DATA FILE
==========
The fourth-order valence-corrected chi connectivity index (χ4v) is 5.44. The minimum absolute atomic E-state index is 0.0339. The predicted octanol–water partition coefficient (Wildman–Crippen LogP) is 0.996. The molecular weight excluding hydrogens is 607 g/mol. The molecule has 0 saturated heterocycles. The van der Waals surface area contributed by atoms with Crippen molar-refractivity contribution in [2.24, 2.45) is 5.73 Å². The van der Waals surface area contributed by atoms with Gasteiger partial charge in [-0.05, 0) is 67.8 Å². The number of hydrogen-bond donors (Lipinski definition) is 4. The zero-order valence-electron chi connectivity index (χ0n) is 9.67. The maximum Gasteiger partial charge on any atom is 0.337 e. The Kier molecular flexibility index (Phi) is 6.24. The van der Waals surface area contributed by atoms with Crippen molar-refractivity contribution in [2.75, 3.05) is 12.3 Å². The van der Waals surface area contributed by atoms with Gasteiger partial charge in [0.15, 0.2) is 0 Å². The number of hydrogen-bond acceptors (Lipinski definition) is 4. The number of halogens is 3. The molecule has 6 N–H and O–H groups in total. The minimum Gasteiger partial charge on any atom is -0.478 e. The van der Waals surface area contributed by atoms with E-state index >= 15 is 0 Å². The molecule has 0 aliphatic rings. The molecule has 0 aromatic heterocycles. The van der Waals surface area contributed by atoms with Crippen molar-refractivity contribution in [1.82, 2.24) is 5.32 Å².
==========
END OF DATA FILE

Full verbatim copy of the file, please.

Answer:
The fourth-order valence-corrected chi connectivity index (χ4v) is 5.44. The minimum absolute atomic E-state index is 0.0339. The predicted octanol–water partition coefficient (Wildman–Crippen LogP) is 0.996. The molecular weight excluding hydrogens is 607 g/mol. The molecule has 0 saturated heterocycles. The van der Waals surface area contributed by atoms with Crippen molar-refractivity contribution in [2.24, 2.45) is 5.73 Å². The van der Waals surface area contributed by atoms with Gasteiger partial charge in [-0.05, 0) is 67.8 Å². The number of hydrogen-bond donors (Lipinski definition) is 4. The zero-order valence-electron chi connectivity index (χ0n) is 9.67. The maximum Gasteiger partial charge on any atom is 0.337 e. The Kier molecular flexibility index (Phi) is 6.24. The van der Waals surface area contributed by atoms with Crippen molar-refractivity contribution in [2.75, 3.05) is 12.3 Å². The van der Waals surface area contributed by atoms with Gasteiger partial charge in [0.15, 0.2) is 0 Å². The number of hydrogen-bond acceptors (Lipinski definition) is 4. The number of halogens is 3. The molecule has 6 N–H and O–H groups in total. The minimum Gasteiger partial charge on any atom is -0.478 e. The van der Waals surface area contributed by atoms with E-state index >= 15 is 0 Å². The molecule has 0 aliphatic rings. The molecule has 0 aromatic heterocycles. The van der Waals surface area contributed by atoms with Crippen molar-refractivity contribution in [1.82, 2.24) is 5.32 Å².